M.S. Thesis Presentation by Kevin Scott Rees
Tuesday, June 5, 2001

(Dr. David McDowell, advisor)

"A Comprehensive Approach to On-Condition Evaluation of Rotorcraft Structural Integrity"


The Airframe Condition Evaluation (ACE) program is used to conduct an annual structural evaluation of every helicopter in the U.S. Army fleet.  The ACE assesses the condition of the fleet and identifies aircraft requiring depot maintenance.  However, the ACE has been understating the structural degradation occurring in the fleet.  This thesis discusses the authorís efforts to evaluate the performance of the ACE program in assessing the actual condition of the Army helicopter fleet.  A number of significant discoveries and conclusions are presented.  Analysis is presented showing that less than 1% of the causes of major Army helicopter mishaps are attributable to failure of the aircraft structure.  Statistical analysis of ACE data and accident data indicates that ACE is a better predictor of accidents due to material failure than operating hours.  An assessment of Army ACE findings by aircraft type revealing significant deficiencies in the ACE of the AH-64 aircraft is also presented.  An evaluation of ACE corrosion findings is presented revealing that pitting, exfoliation, and corrosion fatigue are not widespread problems on the UH-60 helicopter while general surface corrosion and filiform corrosion are significant problems in some areas of the aircraft.  Finally, a non-linear optimization model is presented which concludes that 8% of the aircraft fleet should be overhauled annually to maintain desired readiness in a cost-effective manner.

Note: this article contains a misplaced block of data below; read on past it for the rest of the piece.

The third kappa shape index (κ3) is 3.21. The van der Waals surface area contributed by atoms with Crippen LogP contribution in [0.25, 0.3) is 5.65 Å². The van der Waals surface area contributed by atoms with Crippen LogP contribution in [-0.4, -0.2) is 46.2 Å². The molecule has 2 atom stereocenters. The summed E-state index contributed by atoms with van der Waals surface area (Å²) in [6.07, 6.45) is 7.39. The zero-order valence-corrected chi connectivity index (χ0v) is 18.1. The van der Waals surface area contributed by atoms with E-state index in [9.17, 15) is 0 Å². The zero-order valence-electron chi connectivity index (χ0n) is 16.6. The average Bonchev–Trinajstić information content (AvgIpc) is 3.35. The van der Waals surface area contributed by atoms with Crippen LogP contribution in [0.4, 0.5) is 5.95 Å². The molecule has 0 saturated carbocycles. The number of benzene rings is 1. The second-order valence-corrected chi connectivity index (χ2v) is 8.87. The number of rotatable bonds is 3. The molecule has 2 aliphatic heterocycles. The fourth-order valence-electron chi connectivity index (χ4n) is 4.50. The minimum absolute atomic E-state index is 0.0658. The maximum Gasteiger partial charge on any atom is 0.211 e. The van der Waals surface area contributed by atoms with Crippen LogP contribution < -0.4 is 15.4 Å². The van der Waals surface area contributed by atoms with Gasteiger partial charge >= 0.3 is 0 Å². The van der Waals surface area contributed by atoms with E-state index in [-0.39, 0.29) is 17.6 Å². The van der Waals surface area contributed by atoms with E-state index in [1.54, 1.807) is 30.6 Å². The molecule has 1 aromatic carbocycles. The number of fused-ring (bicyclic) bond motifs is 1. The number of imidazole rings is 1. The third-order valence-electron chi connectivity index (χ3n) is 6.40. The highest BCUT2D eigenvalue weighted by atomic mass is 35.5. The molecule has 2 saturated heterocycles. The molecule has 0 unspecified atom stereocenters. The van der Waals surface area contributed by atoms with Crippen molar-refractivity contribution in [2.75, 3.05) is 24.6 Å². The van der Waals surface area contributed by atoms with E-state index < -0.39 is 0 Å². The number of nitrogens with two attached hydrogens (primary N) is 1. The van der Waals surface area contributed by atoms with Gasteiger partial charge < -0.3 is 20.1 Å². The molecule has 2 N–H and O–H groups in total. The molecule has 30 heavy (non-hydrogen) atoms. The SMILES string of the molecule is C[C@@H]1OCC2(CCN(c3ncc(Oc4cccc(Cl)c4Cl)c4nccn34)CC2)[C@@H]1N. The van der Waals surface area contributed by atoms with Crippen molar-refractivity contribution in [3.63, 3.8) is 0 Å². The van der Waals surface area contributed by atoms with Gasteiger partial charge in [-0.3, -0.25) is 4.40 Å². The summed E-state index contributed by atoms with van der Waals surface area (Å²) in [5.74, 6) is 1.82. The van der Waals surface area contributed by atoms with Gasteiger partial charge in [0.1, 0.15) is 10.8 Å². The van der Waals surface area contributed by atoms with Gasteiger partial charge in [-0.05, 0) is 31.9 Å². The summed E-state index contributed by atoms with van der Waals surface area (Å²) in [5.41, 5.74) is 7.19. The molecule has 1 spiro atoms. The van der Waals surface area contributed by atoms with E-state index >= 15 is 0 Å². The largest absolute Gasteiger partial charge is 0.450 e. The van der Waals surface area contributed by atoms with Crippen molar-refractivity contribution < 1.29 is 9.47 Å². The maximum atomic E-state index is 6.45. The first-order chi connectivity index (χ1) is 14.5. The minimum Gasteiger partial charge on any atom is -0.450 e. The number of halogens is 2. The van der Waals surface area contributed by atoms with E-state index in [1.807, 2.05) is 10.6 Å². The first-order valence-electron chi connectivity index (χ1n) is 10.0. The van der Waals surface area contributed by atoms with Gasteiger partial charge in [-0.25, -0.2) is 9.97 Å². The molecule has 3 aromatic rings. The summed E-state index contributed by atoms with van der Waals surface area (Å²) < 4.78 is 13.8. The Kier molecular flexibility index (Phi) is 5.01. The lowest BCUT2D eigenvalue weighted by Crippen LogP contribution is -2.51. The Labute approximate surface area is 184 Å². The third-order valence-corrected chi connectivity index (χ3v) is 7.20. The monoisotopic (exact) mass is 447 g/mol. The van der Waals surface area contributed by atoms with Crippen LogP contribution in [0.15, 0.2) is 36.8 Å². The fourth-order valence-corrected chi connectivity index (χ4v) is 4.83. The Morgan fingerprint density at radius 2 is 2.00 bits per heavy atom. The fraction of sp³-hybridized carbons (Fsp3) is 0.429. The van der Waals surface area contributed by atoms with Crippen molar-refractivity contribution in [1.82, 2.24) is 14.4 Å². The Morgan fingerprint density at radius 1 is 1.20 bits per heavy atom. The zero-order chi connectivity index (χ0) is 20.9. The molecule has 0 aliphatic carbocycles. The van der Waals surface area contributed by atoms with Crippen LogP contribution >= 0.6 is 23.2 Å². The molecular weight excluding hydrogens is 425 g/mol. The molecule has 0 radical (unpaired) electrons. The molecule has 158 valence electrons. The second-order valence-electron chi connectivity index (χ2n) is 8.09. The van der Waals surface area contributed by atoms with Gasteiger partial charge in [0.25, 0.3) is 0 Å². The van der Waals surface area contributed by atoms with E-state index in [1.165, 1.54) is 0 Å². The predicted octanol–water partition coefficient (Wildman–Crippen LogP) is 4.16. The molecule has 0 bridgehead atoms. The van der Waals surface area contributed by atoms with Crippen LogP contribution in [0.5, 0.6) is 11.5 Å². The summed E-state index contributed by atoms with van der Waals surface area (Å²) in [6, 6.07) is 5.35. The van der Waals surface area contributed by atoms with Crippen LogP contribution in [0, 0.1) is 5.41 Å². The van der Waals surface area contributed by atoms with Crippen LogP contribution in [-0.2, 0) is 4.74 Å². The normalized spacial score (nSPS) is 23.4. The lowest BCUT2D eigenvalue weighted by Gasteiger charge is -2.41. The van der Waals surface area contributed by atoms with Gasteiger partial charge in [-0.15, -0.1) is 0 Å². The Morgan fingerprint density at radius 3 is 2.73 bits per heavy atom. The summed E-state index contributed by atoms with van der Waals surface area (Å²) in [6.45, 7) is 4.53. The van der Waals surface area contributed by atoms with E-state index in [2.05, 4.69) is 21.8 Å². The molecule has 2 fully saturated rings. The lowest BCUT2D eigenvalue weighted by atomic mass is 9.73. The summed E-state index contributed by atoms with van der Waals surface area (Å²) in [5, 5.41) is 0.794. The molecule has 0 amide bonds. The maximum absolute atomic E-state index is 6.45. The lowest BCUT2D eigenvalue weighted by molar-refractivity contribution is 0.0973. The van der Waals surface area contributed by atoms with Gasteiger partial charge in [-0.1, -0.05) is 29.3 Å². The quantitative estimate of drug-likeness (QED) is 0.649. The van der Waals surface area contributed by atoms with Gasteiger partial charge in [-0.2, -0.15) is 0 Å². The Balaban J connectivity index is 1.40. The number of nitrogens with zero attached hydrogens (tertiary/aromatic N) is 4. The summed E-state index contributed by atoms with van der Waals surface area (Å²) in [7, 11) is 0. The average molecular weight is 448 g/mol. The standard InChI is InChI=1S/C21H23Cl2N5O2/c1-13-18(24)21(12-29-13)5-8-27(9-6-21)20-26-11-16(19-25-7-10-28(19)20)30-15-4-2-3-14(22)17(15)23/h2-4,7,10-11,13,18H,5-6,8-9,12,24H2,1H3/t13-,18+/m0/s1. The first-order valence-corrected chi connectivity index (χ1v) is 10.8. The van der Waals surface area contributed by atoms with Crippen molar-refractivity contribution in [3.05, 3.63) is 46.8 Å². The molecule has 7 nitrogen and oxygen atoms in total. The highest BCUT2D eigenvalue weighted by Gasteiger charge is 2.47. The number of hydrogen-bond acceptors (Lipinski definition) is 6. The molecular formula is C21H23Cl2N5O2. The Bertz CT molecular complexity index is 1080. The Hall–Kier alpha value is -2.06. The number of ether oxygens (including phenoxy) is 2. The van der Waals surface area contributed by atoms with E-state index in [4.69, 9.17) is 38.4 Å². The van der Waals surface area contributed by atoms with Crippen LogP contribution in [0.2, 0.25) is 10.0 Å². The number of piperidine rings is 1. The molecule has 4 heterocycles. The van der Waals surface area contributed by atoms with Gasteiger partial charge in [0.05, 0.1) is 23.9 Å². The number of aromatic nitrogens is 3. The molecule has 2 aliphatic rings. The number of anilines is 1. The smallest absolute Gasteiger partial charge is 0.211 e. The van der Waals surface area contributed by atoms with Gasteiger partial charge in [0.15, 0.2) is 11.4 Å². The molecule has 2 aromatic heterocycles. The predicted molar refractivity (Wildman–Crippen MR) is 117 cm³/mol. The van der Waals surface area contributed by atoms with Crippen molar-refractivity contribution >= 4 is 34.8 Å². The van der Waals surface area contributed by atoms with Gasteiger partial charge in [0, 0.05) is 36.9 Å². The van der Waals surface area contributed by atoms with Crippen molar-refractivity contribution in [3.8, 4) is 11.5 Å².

Plans to significantly improve the ACE have been developed as a part of this thesis.  These plans have actually been implemented for the UH-60 aircraft and include development of a separate corrosion index for the ACE and improvements to the existing structural index of the ACE.  Provision has also been made for better feedback processes between the ACE program and aircraft depot maintenance activities.  An evaluation of the application of new inspection technologies and on-board usage monitoring has also been completed.  An analysis of the potential for coupling between individual indicators is provided.  Finally, a number of areas are identified for future research and engineering analysis.